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Bobby Iliev

Understanding the Zero Downtime Deployment

April 20, 2022

Zero Downtime deployment is a technique used in software deployment that aims to reduce or eliminate the time the system is unavailable to users during a software update or deployment.

Zero downtime deployments can be achieved through careful planning and execution.

This article will discuss why it is important to have zero downtime deployments, how to implement them in your application, and the potential risks and benefits of implementing them.

What is Zero Downtime deployment?

A successful zero downtime deployment is considered a release of a new version of your application without your end users having to wait for the update to complete and even notice that the application is unavailable.

With an actively developed project that might trigger your CI/CD pipeline multiple times per day, your project might often have to be deployed to production. Imagine if your application was taken down for maintenance each time you deployed it, then your users would have to wait for the application to be back up before they could use it, which is unacceptable. This is where Zero Downtime deployment comes into play.

Why is it important?

There are several benefits to using zero-downtime deployments:

  • Increased system uptime
  • Reduced downtime for users
  • Reduced cost of downtime
  • Improved reliability
  • Consistent deployments
  • Continuous integration and deployment

Every time your application is down, your business will be negatively impacted. For reference, Facebook experienced an approximate of 6-hour outage on October 4th which could roughly be estimated to $60 million in lost revenue.

What are some of the challenges associated with zero downtime deployments?

There are some drawbacks to zero downtime deployments that you should be considered:

  • Increased complexity and maintenance
  • Increased cost of deployment and infrastructure
  • Backward compatibility requirements
  • Data compatibility issues

As we mentioned earlier, a successful zero downtime deployment is achieved by carefully planning, so next, let's review a few approaches that you can consider for implementing zero-downtime deployments.

Zero downtime deployment strategies

As with any part of the software development process, these challenges can be overcome by well-planned and executed deployment strategies.

Let's review a few deployment strategies that you can consider for implementing zero-downtime deployments.

Blue/Green deployment

There are many ways to achieve zero downtime, but the most common technique is to deploy new software in parallel with the old software.

The process goes like this:

  • The old instance of the application is kept up and running while the new software is deployed.
  • You then start the new instance of your application and wait for it to be ready.
  • Once the new instance is ready, you can switch the traffic to the new model. Depending on your setup, this could be achieved by changing the DNS record of the old instance to point to the new instance or switching your load balancer rules to forward the traffic to the new model.
  • Finally, once your old instance is no longer needed, you can shut it down.

Here is a quick diagram of the process:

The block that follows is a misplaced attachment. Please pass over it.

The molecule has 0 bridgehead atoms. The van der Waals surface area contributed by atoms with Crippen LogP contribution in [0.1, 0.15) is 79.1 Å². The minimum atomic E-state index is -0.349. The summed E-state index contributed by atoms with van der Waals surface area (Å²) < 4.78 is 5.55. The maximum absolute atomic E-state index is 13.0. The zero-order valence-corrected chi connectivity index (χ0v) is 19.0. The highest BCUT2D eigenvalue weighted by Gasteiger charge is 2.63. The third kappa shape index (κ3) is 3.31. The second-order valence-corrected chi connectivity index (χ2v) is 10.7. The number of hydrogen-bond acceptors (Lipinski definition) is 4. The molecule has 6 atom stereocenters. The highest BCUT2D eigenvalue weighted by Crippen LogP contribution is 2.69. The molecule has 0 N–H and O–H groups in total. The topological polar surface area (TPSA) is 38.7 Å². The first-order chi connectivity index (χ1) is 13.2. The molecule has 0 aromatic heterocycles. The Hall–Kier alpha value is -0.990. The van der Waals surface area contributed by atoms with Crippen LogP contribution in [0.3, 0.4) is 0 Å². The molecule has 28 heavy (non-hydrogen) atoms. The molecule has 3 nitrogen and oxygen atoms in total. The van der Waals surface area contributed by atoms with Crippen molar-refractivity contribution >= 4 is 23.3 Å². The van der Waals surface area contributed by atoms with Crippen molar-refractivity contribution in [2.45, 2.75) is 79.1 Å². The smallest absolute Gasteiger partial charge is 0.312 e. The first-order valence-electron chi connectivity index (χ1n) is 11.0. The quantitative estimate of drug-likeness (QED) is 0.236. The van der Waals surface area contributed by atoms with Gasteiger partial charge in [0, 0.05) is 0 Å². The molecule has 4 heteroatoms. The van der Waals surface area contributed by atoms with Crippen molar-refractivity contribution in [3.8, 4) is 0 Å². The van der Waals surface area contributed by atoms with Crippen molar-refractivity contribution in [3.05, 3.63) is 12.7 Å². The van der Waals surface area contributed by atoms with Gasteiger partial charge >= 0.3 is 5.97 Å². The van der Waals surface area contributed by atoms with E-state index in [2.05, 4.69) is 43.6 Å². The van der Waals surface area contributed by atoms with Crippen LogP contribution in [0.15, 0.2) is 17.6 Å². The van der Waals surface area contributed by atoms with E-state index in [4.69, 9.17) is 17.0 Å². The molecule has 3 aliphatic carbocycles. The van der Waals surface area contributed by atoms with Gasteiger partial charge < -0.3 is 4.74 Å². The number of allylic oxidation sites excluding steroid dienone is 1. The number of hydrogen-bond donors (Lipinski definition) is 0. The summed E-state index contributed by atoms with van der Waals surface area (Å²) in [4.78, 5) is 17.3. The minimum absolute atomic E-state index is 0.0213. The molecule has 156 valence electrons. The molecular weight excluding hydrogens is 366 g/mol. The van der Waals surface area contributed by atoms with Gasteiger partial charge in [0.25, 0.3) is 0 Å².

Blue/Green deployment

Canary deployment

Canary deployments are used to test new software with a limited number of users before it is released to production.

You can ensure that the new software is ready for production before releasing it to all users.

So rather than releasing a new version of your application to all users, you can release a new version to a small number of users. This gives you the ability to test the latest version of your application, gather feedback, fix any unexpected issues, and only then release it to all users.

Some companies allow users to opt-in to testing new beta features before they are released to the public.

The main issue with canary deployments is that you need to anticipate data compatibility issues between the old and new versions of your application as they are being deployed simultaneously.

Here is a quick diagram of the process:

Canary deployment

Rolling updates

Rolling updates are deployments used to update the software on a rolling basis meaning that current running instances are replaced with new cases in a controlled manner. That way, the old instance is replaced only when a new instance is ready.

An essential part of rolling updates is that you need to be able to move back to the previous version of your application if the new version fails to deploy.

This is a common deployment strategy for web applications and is widely used with Kubernetes and microservices.

For more information on rolling updates with Kubernetes, see this article.

Here is a quick diagram of the process:

Rolling updates

Conclusion

As you can see, zero downtime deployments are a great way to improve the reliability of your application. Despite the drawbacks, the benefits of zero-downtime deployments are vital to your application success and are worth the effort required to achieve them.

No matter which deployment strategy you choose, you should make sure that you adopt test-driven development (TDD) early on to test your code as you develop it and ensure that you are not deploying a faulty version of your code.

With all that being said, note that downtime is inevitable. It is often caused by human errors, edge cases, unexpected issues, or unexpected events. Your goal should be to minimize downtime and ensure that your application is always available to your users. You just need to make sure that you learn from your mistakes and develop processes that will minimize them.

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